By Connecticut Foot Care Centers, LLC
April 20, 2018
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It’s estimated that in the USA, 25,000 people sprain their ankle every day – ouch! Whether it was during a heated game of basketball, or you were just stepping off the curb and took a spill, it’s very likely that you’ve sprained your ankle at some point. 

An ankle sprain occurs when you twist or force your ankle bones in an unnatural direction, causing the ligaments surrounding your ankle bones to overstretch or tear. A sprained ankle comes with plenty of pain and a swollen and bruised joint – you’ll know when you’ve sprained it. Often ankle sprains happen repeatedly, bringing about unstable joints, an unnatural gait, and poor balance.  

What causes ankle sprains?

Ankle sprains often occur during sports and can happen to both professional or amateur athletes. A whopping 45% of all professional athletic injuries are ankle sprains. Repeated jumping, like in basketball, puts you at a great risk for a sprain. Dancers also often suffer ankle sprains. 

It’s not only athletes who are prone to ankle injuries though! If you wear high heels or elevated platform shoes, you are increasing your risk factor. Ankle sprains can also occur easily if you’re walking a dog who is pulling hard on a leash, walking along an uneven surface, or even misjudging a step up a stair or off a curb.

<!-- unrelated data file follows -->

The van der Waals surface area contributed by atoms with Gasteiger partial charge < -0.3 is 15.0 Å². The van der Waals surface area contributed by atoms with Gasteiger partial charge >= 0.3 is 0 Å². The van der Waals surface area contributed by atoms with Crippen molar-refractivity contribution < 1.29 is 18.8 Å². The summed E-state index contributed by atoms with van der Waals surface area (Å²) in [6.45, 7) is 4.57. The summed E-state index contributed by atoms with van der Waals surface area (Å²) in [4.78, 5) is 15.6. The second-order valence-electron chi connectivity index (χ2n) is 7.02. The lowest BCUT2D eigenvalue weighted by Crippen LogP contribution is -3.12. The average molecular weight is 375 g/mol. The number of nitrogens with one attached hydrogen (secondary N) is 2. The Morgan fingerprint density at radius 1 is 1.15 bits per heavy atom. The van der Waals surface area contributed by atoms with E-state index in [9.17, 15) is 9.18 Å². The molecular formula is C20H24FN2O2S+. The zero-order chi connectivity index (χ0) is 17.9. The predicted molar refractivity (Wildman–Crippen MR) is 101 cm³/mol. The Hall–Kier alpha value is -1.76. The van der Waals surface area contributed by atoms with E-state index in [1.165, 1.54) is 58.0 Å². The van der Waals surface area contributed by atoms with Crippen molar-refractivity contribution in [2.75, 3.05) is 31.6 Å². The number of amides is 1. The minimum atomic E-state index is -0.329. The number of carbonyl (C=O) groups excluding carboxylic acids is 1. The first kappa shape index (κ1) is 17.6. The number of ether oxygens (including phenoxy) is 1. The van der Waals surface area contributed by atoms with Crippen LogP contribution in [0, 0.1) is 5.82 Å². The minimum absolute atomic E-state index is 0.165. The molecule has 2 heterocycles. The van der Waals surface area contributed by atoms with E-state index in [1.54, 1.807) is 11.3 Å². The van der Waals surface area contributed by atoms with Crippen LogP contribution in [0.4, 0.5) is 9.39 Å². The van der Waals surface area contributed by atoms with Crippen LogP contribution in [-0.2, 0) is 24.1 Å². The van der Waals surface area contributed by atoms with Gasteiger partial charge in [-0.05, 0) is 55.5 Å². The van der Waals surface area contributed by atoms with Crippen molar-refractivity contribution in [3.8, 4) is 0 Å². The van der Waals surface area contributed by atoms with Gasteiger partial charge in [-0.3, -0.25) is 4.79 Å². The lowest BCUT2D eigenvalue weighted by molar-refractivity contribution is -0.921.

You Don’t Have to Strain to Prevent a Sprain

As with any condition, prevention is the best way to avoid a recurring issue:

  • If you’re playing any sport, ensure you have the correct gear. Make sure your shoes fit well and are appropriate for the activity you’re partaking in.
  • Stretch it out! It’s especially important to stretch the areas like your hips, legs, and torso to increase flexibility in those places.
  • Work out your ankle muscles. Wrap a towel or a small, light weight cloth around your ankle or foot and rotate it in all directions. 
  • Do light exercises daily to increase your balance. Even practicing standing on one foot daily with your eyes closed can increase your balance.
  • Don’t overdo it. Build up exercise regimens slowly and carefully. Practice regularly and your skills will gradually increase. 
  • Listen to your body. If you are experiencing any pain in your ankle, or anywhere in your body, during or after exercise, it’s time to take a rest.

Treating Your Sprain

Ankle sprains are definitely not an injury that can be “walked off.” Once you sprain your ankle, immediately take your weight off that foot and stop the activity you’re engaged in. The first steps to treatment are in the acronym R.I.C.E.: Rest, Ice, Compression, and Elevation. 

If swelling and pain continues, it’s time to call Connecticut Foot Care Centers, LLC for an exam. Our friendly and professional team of podiatrists use state of the art technology and keep up with the latest foot health trends to prevent and treat many podiatric issues. Please contact us today to schedule an appointment at one of our six conveniently located offices.